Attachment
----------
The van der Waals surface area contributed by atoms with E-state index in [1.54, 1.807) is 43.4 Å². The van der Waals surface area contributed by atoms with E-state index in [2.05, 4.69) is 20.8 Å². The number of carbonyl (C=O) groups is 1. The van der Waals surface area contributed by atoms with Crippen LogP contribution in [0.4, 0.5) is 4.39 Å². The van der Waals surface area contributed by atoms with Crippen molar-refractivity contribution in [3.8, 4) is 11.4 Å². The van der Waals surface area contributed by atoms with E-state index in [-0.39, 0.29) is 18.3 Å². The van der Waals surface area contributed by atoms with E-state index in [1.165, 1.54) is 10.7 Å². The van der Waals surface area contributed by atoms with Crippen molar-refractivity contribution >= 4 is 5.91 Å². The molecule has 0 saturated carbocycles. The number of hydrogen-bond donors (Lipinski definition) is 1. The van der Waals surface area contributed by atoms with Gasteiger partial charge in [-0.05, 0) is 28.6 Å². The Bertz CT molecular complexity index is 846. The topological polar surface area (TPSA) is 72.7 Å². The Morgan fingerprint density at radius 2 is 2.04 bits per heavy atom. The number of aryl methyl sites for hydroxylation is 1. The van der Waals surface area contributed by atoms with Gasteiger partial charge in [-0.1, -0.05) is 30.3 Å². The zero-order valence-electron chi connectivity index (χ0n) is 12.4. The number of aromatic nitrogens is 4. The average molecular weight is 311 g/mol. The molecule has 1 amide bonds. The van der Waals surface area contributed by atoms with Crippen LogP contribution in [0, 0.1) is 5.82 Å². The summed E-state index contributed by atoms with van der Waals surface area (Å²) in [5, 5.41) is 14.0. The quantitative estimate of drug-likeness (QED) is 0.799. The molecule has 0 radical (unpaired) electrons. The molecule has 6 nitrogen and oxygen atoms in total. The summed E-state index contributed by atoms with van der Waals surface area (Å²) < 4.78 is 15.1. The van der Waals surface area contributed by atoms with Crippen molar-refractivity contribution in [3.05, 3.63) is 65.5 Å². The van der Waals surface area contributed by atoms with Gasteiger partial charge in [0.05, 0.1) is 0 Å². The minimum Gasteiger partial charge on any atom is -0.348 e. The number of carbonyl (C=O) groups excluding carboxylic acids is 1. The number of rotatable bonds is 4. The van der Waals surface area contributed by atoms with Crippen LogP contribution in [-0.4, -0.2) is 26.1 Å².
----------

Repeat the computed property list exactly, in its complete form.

The van der Waals surface area contributed by atoms with E-state index in [1.54, 1.807) is 43.4 Å². The van der Waals surface area contributed by atoms with E-state index in [2.05, 4.69) is 20.8 Å². The number of carbonyl (C=O) groups is 1. The van der Waals surface area contributed by atoms with Crippen LogP contribution in [0.4, 0.5) is 4.39 Å². The van der Waals surface area contributed by atoms with Crippen molar-refractivity contribution in [3.8, 4) is 11.4 Å². The van der Waals surface area contributed by atoms with E-state index in [-0.39, 0.29) is 18.3 Å². The van der Waals surface area contributed by atoms with E-state index in [1.165, 1.54) is 10.7 Å². The van der Waals surface area contributed by atoms with Crippen molar-refractivity contribution >= 4 is 5.91 Å². The molecule has 0 saturated carbocycles. The number of hydrogen-bond donors (Lipinski definition) is 1. The van der Waals surface area contributed by atoms with Gasteiger partial charge in [-0.05, 0) is 28.6 Å². The Bertz CT molecular complexity index is 846. The topological polar surface area (TPSA) is 72.7 Å². The Morgan fingerprint density at radius 2 is 2.04 bits per heavy atom. The number of aryl methyl sites for hydroxylation is 1. The van der Waals surface area contributed by atoms with Gasteiger partial charge in [-0.1, -0.05) is 30.3 Å². The zero-order valence-electron chi connectivity index (χ0n) is 12.4. The number of aromatic nitrogens is 4. The average molecular weight is 311 g/mol. The molecule has 1 amide bonds. The van der Waals surface area contributed by atoms with Crippen LogP contribution in [0, 0.1) is 5.82 Å². The summed E-state index contributed by atoms with van der Waals surface area (Å²) in [5, 5.41) is 14.0. The quantitative estimate of drug-likeness (QED) is 0.799. The molecule has 0 radical (unpaired) electrons. The molecule has 6 nitrogen and oxygen atoms in total. The summed E-state index contributed by atoms with van der Waals surface area (Å²) < 4.78 is 15.1. The van der Waals surface area contributed by atoms with Crippen molar-refractivity contribution in [3.05, 3.63) is 65.5 Å². The van der Waals surface area contributed by atoms with Gasteiger partial charge in [0.05, 0.1) is 0 Å². The minimum Gasteiger partial charge on any atom is -0.348 e. The number of carbonyl (C=O) groups excluding carboxylic acids is 1. The number of rotatable bonds is 4. The van der Waals surface area contributed by atoms with Crippen LogP contribution in [-0.4, -0.2) is 26.1 Å².